Dearest Rachel –
You’ll recall me mentioning the other day when I was wandering around Basel how you’re never truly lost; that it’s just a matter of not being where you want to be. As a consequence, being ‘found’ isn’t the opposite of being lost; it’s just a matter of someone else realizing where you are.
I suppose such a Humpty Dumpty attitude toward those words kind of messes up the first version of “Amazing Grace,” but I’d like to think that makes some sense upon reflection. Because it turns out there a time when you don’t necessarily want to be found, at least by certain people.
I think you can guess by this lead-in that I’ve been found by somebody I didn’t expect and don’t know if I want them to. Not that I really seem to have any say in the matter at this point.
I’ll be honest, I assumed that when Naruko turned me down for my offer to buy her airline tickets, and instead wanted cash so as to “pay off some locals,” (which I refused to do), her silence thereafter was a case of ‘well, I’m not going to get anything out of this mark.’ All of which seemed to confirm my conclusion about her, and suggest to myself that I had dodged a bullet. Which seemed a pity, as she was such a sweet girl in conversation compared to some of the ‘wall-of-text’ people I’ve dealt with. But I suppose, that’s the mark of a good con.
But of course, I was still receiving messages and updates on my phone from all my apps throughout the course of my quarantine, including the dating app. As the days began to wind down, I saw a message from a girl whose first name seemed familiar. I didn’t automatically think of Naruko, as I had sent and received smiles to several girls by the same name (not ‘Naruko,’ obviously – you have to know by now that I’m using pseudonyms in most cases). But when I called up the app, imagine my shock to see the profile associated with the message I had received.
According to her, she had now lost her phone along with all of her other trials, and couldn’t communicate with me any other way than through the dating app itself. Again, it leaves me questioning her story, as our chat still exists from when it started, so she would have my phone number, since I had given that to her six weeks previously. Is she reaching out on a standard computer, rather than a phone? I can’t tell.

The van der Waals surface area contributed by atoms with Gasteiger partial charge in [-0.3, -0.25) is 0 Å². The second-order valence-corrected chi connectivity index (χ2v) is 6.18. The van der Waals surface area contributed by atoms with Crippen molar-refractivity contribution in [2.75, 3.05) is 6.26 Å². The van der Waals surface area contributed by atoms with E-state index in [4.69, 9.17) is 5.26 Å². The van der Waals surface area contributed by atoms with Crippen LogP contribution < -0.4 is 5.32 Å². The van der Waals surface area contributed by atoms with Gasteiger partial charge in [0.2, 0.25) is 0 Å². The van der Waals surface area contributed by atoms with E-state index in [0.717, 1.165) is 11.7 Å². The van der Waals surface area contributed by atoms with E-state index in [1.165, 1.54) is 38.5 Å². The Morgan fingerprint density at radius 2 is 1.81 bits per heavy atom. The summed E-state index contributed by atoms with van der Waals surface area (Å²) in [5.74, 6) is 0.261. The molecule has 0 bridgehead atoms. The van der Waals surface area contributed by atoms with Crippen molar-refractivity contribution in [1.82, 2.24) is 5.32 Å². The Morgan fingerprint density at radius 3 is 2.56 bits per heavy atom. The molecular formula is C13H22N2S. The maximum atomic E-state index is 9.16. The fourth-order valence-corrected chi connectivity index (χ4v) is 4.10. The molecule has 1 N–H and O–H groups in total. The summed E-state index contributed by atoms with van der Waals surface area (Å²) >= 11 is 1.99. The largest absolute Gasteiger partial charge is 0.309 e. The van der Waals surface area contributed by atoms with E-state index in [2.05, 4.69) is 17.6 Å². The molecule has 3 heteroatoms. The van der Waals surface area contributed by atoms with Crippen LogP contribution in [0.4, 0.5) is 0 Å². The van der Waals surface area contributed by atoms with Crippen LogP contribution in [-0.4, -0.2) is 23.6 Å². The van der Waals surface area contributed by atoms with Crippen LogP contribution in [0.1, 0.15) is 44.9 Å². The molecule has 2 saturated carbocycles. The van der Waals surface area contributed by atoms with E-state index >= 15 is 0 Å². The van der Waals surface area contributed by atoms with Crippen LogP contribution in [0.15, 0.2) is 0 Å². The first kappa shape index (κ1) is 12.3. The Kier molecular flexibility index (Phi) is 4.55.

But I let that bit slide, since at the time I wasn’t bothering to scroll through our entire chat. I was still astonished to find out that she was still in Cambodia; still needing to pay off that local (those locals?), and for whatever reason, wanting to get in touch with me again regardless of our past history.
She suggested we chat on Google Hangouts, which I knew nothing about. Although, now that I’ve gotten back home, I realize it’s just some thing that’s attached to my Gmail account… so I think I’ve found her now.
And it’s at this point that I think she may have blundered. Because in Hangouts, she’s listed with her full name, not just her given name. It’s a fairly common sounding name, but with an odd spelling that sticks a ‘y’ in where I’ve never seen it before. So I resolved to Google her full name.
Everybody Googles each otherGarfunkle & Oates, “Google,” from Slippery When Moist (2012)
Everybody does their Facebook research
It’s how we get to know one another
To make sure that we don’t get r*ped
It’s a cute little ditty that addresses an ugly truth (although the verses aren’t quite as ‘cute,’ to be honest). And while I – being male – have little fear of physical attack from a would-be match, there’s always the potential for economic harm on my end, and I want to avoid that as well.
So yes, I Googled her name, and managed to confirm someone with that name and approximately her age living in Lindenhurst. That’s not exactly near to Skokie, but it does suggest she’s a real person.
But the more she seems like a real person, the less her situation seems to jibe with reality. According to her, she’s still stuck in Cambodia, still having to pay off those locals before she can pick up and leave. She sold her watch in order to afford rent on an apartment while she stays there. Wouldn’t it have been better to pay those locals with the proceeds and get back home?
Equally weird is that she’s neither gotten, nor apparently asked for, help from the charity she want over there with. One would think they would be able to assist her in her plight, even if, as she puts it, she ‘wasn’t on assignment at the time of the incident.’ She was over there on assignment, though, wasn’t she? I’m so confused.
And every time I mention it to her, she talks about not wanting to get them involved in the situation. Something just doesn’t add up about it all. Part of me wants to untangle this mess and figure out what’s really going on, but another part is convinced that it would be more trouble than it’s worth, and I’m not likely to get any sensible answers in any event. But I find it difficult to believe that she would make no particular effort to make her way out of a country where she doesn’t speak the language, and there aren’t nearly the preponderance of people that understand or speak English to at least a reasonable extent as there were in my experience. It just doesn’t make sense to me.
Granted, I’m applying my own experience and values upon her; clearly, we don’t have those necessarily in common. Which might be another reason to back away. I just don’t know.
As always, honey, wish me luck. I may still need it.